On October 23, 2013, the District Court The Hague (F.M. Bus) held that the trade marks POPSTARS and POPSTARS – THE RIVALS lack a repute and are no well-known marks under article 6bis of the Paris Convention.
Screentime licenses the production and broadcasting of the talent show television series ‘Popstars’ to broadcasting companies all over the world, including VT4 in Belgium and SBS in the Netherlands. Screentime is the proprietor of the Benelux word marks POPSTARS and POPSTARS – THE RIVALS (hereinafter also: the ‘Popstars’-trade marks).
In October 2012, SBS indicated it had the intention to broadcast a talent show series called ‘The Next Popstar’, which caused Screentime to take action against SBS for trade mark infringement of the ‘Popstars’-trade marks.
In summary injunction proceedings, the Presiding Judge of the District Court The Hague (November 15, 2012, P.H.Blok) ordered SBS to cease and desist the use of ‘The Next Popstar’ because it infringed Screentime’s marks.
In the current proceedings on the merits, however, the District Court The Hague held SBS did not infringe Screentime’s trade marks and held POPSTARS and POPSTARS – THE RIVALS to be invalid for television and other audiovisual programmes.
As a starting point, the District Court held the ‘Popstars’-trade marks to be descriptive of television and other audiovisual programmes in the Benelux as in such programmes, a contest is held to select a new future pop star. According to the Court, despite the trade marks consisting of English terms, the meaning of POPSTARS and POPSTARS – THE RIVALS is clear to the Dutch, German and French-speaking public of the Benelux as these terms are frequently used, for example in film titles.
Screentime’s claim that the ‘Popstars’-trade marks had acquired distinctiveness through use was rejected. Considering the evidence submitted, the District Court held Screentime’s use of POPSTARS and POPSTARS – THE RIVALS had been insufficiently long-standing and intensive to prove acquired distinctiveness through use at the time the Court delivered its judgment. In determining this, the Court relied on the distinctiveness the marks had allegedly acquired among the relevant public in Belgium, as Belgium constitutes a substantial part of the Benelux. In other words, if no distinctiveness had been acquired in Belgium, no distinctiveness had been acquired in the Benelux, so that Screentime’s claims would be rejected. A number of considerations contributed to the finding that the ‘Popstars’-trade marks had not acquired distinctiveness through use. According to the Court, there was no evidence of substantial publicity of the ‘Popstars’ series, in the light of which publicity regarding artists who had participated in the talent show should be disregarded. Furthermore, the Belgian public knew ‘Popstars’ because they had access to the Dutch and French versions of the show, which does not show the ‘Popstars’-trade marks had acquired distinctiveness among a substantial part of the Belgian public.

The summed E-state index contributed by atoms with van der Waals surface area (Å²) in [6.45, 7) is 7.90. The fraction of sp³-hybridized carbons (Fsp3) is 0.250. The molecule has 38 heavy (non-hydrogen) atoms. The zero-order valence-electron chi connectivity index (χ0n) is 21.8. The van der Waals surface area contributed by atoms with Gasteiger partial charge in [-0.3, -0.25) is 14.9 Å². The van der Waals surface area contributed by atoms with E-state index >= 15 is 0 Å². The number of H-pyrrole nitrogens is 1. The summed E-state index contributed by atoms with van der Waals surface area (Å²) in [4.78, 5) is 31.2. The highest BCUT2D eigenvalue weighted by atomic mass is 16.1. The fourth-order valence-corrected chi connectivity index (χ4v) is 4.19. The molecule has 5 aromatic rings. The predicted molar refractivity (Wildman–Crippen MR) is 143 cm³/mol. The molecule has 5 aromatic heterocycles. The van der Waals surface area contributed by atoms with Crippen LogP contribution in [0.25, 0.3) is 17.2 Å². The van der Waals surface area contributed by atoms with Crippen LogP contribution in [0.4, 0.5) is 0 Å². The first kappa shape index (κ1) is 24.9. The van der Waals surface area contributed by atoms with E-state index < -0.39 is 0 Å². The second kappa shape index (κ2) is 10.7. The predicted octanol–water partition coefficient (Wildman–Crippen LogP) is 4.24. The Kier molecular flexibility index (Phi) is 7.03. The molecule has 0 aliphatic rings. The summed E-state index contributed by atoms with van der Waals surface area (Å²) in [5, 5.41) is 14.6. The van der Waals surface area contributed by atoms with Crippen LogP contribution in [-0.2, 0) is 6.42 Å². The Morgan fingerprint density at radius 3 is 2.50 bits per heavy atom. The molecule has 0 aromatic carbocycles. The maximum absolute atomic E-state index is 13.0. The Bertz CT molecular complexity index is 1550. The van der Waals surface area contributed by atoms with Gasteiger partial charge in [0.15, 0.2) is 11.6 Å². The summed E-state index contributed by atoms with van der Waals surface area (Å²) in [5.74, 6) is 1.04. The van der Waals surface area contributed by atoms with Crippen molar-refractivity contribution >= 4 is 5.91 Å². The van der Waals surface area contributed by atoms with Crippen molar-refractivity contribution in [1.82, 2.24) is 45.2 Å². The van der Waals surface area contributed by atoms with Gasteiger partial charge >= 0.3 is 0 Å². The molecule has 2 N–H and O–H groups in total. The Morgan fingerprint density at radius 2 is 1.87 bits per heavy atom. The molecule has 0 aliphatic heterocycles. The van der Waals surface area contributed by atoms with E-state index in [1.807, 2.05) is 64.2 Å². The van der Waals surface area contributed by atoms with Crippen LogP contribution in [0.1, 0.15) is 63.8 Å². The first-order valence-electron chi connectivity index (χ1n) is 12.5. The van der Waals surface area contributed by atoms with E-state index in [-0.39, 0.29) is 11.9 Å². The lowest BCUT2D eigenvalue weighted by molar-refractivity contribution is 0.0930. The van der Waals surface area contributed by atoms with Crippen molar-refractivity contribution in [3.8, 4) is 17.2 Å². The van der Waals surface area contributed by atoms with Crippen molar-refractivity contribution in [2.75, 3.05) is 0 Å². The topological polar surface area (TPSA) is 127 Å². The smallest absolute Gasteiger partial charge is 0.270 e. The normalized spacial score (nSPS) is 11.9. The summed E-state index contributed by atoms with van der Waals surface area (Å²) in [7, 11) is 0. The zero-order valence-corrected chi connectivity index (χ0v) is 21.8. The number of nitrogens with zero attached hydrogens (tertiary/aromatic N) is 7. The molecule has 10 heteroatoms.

Screentime also unsuccessfully invoked article 6bis of the Paris Convention, arguing that POPSTARS and POPSTARS – THE RIVALS are well-known marks within the meaning of this provision. Contrary to Screentime’s claim, the District Court held that for a mark to be protected under article 6bis, a greater level of knowledge of the mark in issue is required among the relevant public of the State in which this provision is invoked than under article 5(2) TMD. The legislator, according to the Court, had intended to treat marks with a reputation under article 5(2) TMD differently from well-known marks within the meaning of article 6bis. This also follows from the more extensive rights that are granted to well-known marks under the TMD as opposed to marks with a repute.
Screentime had not submitted enough evidence showing its marks are well-known at the time the Court delivered its judgment (2013). Screentime relied on a number of publications in which artists were named who had participated in the ‘Popstars’ series. As the ‘Popstars’-trade marks lack inherent distinctiveness, evidence showing relatively long-standing and intensive use of the marks was required to satisfy the strict requirements of article 6bis, which Screentime had not submitted.
Although SBS won the case, in practice its relevance may be questioned, as SBS had upon the action taken by Screentime changed the name of its talent show to ‘The Next Poptalent’, which apparently generated quite disappointing TV rating when it was broadcasted in the first half of 2013.